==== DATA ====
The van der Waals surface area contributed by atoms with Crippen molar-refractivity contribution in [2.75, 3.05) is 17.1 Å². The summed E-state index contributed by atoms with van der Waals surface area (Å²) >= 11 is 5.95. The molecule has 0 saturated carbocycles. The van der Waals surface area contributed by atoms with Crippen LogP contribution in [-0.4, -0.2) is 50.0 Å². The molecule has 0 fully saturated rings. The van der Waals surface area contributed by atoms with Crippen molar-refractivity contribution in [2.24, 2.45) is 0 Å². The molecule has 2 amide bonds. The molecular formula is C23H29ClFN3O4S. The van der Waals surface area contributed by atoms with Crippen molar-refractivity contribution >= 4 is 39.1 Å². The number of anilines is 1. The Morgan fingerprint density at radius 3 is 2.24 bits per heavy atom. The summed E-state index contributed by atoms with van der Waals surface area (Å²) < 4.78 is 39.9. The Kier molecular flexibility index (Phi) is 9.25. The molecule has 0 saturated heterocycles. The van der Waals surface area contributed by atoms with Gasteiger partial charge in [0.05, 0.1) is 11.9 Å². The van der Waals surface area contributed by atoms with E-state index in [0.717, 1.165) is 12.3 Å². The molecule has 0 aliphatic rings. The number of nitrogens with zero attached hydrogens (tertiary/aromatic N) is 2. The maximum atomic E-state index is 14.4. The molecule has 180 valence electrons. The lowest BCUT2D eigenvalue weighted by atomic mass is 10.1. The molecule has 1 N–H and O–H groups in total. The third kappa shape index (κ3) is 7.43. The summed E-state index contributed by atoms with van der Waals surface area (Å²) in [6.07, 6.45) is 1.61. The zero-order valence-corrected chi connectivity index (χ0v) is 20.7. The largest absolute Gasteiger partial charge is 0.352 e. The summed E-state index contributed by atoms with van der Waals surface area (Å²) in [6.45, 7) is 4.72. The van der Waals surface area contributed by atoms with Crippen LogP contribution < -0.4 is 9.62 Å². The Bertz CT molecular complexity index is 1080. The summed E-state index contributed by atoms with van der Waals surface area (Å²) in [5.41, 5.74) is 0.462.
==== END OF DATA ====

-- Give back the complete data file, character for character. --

The van der Waals surface area contributed by atoms with Crippen molar-refractivity contribution in [2.75, 3.05) is 17.1 Å². The summed E-state index contributed by atoms with van der Waals surface area (Å²) >= 11 is 5.95. The molecule has 0 saturated carbocycles. The van der Waals surface area contributed by atoms with Crippen LogP contribution in [-0.4, -0.2) is 50.0 Å². The molecule has 0 fully saturated rings. The van der Waals surface area contributed by atoms with Crippen molar-refractivity contribution in [2.24, 2.45) is 0 Å². The molecule has 2 amide bonds. The molecular formula is C23H29ClFN3O4S. The van der Waals surface area contributed by atoms with Crippen molar-refractivity contribution >= 4 is 39.1 Å². The number of anilines is 1. The Morgan fingerprint density at radius 3 is 2.24 bits per heavy atom. The summed E-state index contributed by atoms with van der Waals surface area (Å²) < 4.78 is 39.9. The Kier molecular flexibility index (Phi) is 9.25. The molecule has 0 saturated heterocycles. The van der Waals surface area contributed by atoms with Gasteiger partial charge in [0.05, 0.1) is 11.9 Å². The van der Waals surface area contributed by atoms with E-state index in [0.717, 1.165) is 12.3 Å². The molecule has 0 aliphatic rings. The number of nitrogens with zero attached hydrogens (tertiary/aromatic N) is 2. The maximum atomic E-state index is 14.4. The molecule has 180 valence electrons. The lowest BCUT2D eigenvalue weighted by atomic mass is 10.1. The molecule has 1 N–H and O–H groups in total. The third kappa shape index (κ3) is 7.43. The summed E-state index contributed by atoms with van der Waals surface area (Å²) in [6.07, 6.45) is 1.61. The zero-order valence-corrected chi connectivity index (χ0v) is 20.7. The largest absolute Gasteiger partial charge is 0.352 e. The summed E-state index contributed by atoms with van der Waals surface area (Å²) in [6.45, 7) is 4.72. The van der Waals surface area contributed by atoms with Crippen LogP contribution < -0.4 is 9.62 Å². The Bertz CT molecular complexity index is 1080. The summed E-state index contributed by atoms with van der Waals surface area (Å²) in [5.41, 5.74) is 0.462.